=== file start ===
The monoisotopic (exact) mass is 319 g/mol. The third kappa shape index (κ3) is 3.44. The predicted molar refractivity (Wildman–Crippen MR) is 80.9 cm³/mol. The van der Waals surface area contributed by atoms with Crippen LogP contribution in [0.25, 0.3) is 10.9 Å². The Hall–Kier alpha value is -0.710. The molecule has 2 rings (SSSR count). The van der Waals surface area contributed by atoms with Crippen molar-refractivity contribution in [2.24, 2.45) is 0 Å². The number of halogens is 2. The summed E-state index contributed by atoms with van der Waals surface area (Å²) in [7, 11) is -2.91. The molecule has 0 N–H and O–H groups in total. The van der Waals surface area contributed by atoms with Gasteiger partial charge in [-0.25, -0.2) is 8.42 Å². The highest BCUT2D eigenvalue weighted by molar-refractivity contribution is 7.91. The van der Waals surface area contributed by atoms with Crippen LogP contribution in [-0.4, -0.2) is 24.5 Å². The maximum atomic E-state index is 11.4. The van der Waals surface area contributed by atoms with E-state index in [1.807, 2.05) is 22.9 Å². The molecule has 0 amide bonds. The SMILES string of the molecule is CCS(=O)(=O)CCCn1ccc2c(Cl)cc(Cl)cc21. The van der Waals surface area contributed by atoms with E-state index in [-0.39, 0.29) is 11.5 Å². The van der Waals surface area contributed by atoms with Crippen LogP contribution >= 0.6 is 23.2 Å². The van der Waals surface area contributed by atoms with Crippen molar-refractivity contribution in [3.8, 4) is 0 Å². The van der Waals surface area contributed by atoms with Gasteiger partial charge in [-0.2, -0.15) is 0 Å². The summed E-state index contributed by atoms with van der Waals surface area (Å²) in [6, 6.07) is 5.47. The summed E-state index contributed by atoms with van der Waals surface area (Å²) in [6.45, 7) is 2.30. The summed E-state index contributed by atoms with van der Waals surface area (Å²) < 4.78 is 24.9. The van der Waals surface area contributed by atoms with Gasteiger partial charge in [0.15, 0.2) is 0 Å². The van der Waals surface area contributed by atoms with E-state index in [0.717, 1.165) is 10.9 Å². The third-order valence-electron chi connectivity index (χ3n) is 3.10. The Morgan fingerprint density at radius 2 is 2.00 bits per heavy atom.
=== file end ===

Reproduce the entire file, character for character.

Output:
The monoisotopic (exact) mass is 319 g/mol. The third kappa shape index (κ3) is 3.44. The predicted molar refractivity (Wildman–Crippen MR) is 80.9 cm³/mol. The van der Waals surface area contributed by atoms with Crippen LogP contribution in [0.25, 0.3) is 10.9 Å². The Hall–Kier alpha value is -0.710. The molecule has 2 rings (SSSR count). The van der Waals surface area contributed by atoms with Crippen molar-refractivity contribution in [2.24, 2.45) is 0 Å². The number of halogens is 2. The summed E-state index contributed by atoms with van der Waals surface area (Å²) in [7, 11) is -2.91. The molecule has 0 N–H and O–H groups in total. The van der Waals surface area contributed by atoms with Gasteiger partial charge in [-0.25, -0.2) is 8.42 Å². The highest BCUT2D eigenvalue weighted by molar-refractivity contribution is 7.91. The van der Waals surface area contributed by atoms with Crippen LogP contribution in [-0.4, -0.2) is 24.5 Å². The maximum atomic E-state index is 11.4. The van der Waals surface area contributed by atoms with E-state index in [1.807, 2.05) is 22.9 Å². The molecule has 0 amide bonds. The SMILES string of the molecule is CCS(=O)(=O)CCCn1ccc2c(Cl)cc(Cl)cc21. The van der Waals surface area contributed by atoms with E-state index in [-0.39, 0.29) is 11.5 Å². The van der Waals surface area contributed by atoms with Crippen LogP contribution >= 0.6 is 23.2 Å². The van der Waals surface area contributed by atoms with Crippen molar-refractivity contribution in [3.8, 4) is 0 Å². The van der Waals surface area contributed by atoms with Gasteiger partial charge in [-0.2, -0.15) is 0 Å². The summed E-state index contributed by atoms with van der Waals surface area (Å²) in [6, 6.07) is 5.47. The summed E-state index contributed by atoms with van der Waals surface area (Å²) in [6.45, 7) is 2.30. The summed E-state index contributed by atoms with van der Waals surface area (Å²) < 4.78 is 24.9. The van der Waals surface area contributed by atoms with Gasteiger partial charge in [0.15, 0.2) is 0 Å². The van der Waals surface area contributed by atoms with E-state index in [0.717, 1.165) is 10.9 Å². The third-order valence-electron chi connectivity index (χ3n) is 3.10. The Morgan fingerprint density at radius 2 is 2.00 bits per heavy atom.